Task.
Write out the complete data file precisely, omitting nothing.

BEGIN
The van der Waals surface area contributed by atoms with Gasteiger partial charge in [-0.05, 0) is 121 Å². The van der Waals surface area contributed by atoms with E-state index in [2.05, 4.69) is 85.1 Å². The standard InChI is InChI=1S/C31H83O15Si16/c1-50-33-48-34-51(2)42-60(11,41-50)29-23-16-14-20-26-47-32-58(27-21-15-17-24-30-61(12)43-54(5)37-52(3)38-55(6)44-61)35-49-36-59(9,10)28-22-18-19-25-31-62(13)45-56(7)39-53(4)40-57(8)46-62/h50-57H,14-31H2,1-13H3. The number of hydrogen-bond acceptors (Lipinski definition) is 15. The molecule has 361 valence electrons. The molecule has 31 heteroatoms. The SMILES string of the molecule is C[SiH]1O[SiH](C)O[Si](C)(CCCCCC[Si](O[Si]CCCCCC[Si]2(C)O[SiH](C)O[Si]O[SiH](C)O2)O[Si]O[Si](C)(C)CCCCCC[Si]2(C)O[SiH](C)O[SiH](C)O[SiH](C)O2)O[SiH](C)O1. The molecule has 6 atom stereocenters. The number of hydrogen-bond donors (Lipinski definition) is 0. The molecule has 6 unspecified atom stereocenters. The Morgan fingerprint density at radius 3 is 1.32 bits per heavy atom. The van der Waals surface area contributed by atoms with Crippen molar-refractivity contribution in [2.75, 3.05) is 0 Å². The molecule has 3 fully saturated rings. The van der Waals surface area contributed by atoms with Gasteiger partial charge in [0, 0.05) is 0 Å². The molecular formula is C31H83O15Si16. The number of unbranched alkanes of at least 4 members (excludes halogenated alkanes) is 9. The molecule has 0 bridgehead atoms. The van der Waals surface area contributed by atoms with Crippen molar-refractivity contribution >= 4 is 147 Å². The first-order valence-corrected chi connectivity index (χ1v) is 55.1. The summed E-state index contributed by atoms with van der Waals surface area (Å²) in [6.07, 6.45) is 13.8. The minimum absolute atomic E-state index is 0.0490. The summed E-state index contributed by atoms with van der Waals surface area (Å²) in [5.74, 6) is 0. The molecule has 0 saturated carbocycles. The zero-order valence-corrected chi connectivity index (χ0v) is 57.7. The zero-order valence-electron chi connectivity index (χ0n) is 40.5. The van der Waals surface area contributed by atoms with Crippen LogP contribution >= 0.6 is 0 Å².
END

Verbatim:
The van der Waals surface area contributed by atoms with Gasteiger partial charge in [-0.05, 0) is 121 Å². The van der Waals surface area contributed by atoms with E-state index in [2.05, 4.69) is 85.1 Å². The standard InChI is InChI=1S/C31H83O15Si16/c1-50-33-48-34-51(2)42-60(11,41-50)29-23-16-14-20-26-47-32-58(27-21-15-17-24-30-61(12)43-54(5)37-52(3)38-55(6)44-61)35-49-36-59(9,10)28-22-18-19-25-31-62(13)45-56(7)39-53(4)40-57(8)46-62/h50-57H,14-31H2,1-13H3. The number of hydrogen-bond acceptors (Lipinski definition) is 15. The molecule has 361 valence electrons. The molecule has 31 heteroatoms. The SMILES string of the molecule is C[SiH]1O[SiH](C)O[Si](C)(CCCCCC[Si](O[Si]CCCCCC[Si]2(C)O[SiH](C)O[Si]O[SiH](C)O2)O[Si]O[Si](C)(C)CCCCCC[Si]2(C)O[SiH](C)O[SiH](C)O[SiH](C)O2)O[SiH](C)O1. The molecule has 6 atom stereocenters. The number of hydrogen-bond donors (Lipinski definition) is 0. The molecule has 6 unspecified atom stereocenters. The Morgan fingerprint density at radius 3 is 1.32 bits per heavy atom. The van der Waals surface area contributed by atoms with Crippen molar-refractivity contribution in [2.75, 3.05) is 0 Å². The molecule has 3 fully saturated rings. The van der Waals surface area contributed by atoms with Gasteiger partial charge in [0, 0.05) is 0 Å². The molecular formula is C31H83O15Si16. The number of unbranched alkanes of at least 4 members (excludes halogenated alkanes) is 9. The molecule has 0 bridgehead atoms. The van der Waals surface area contributed by atoms with Crippen molar-refractivity contribution >= 4 is 147 Å². The first-order valence-corrected chi connectivity index (χ1v) is 55.1. The summed E-state index contributed by atoms with van der Waals surface area (Å²) in [6.07, 6.45) is 13.8. The minimum absolute atomic E-state index is 0.0490. The summed E-state index contributed by atoms with van der Waals surface area (Å²) in [5.74, 6) is 0. The molecule has 0 saturated carbocycles. The zero-order valence-corrected chi connectivity index (χ0v) is 57.7. The zero-order valence-electron chi connectivity index (χ0n) is 40.5. The van der Waals surface area contributed by atoms with Crippen LogP contribution >= 0.6 is 0 Å².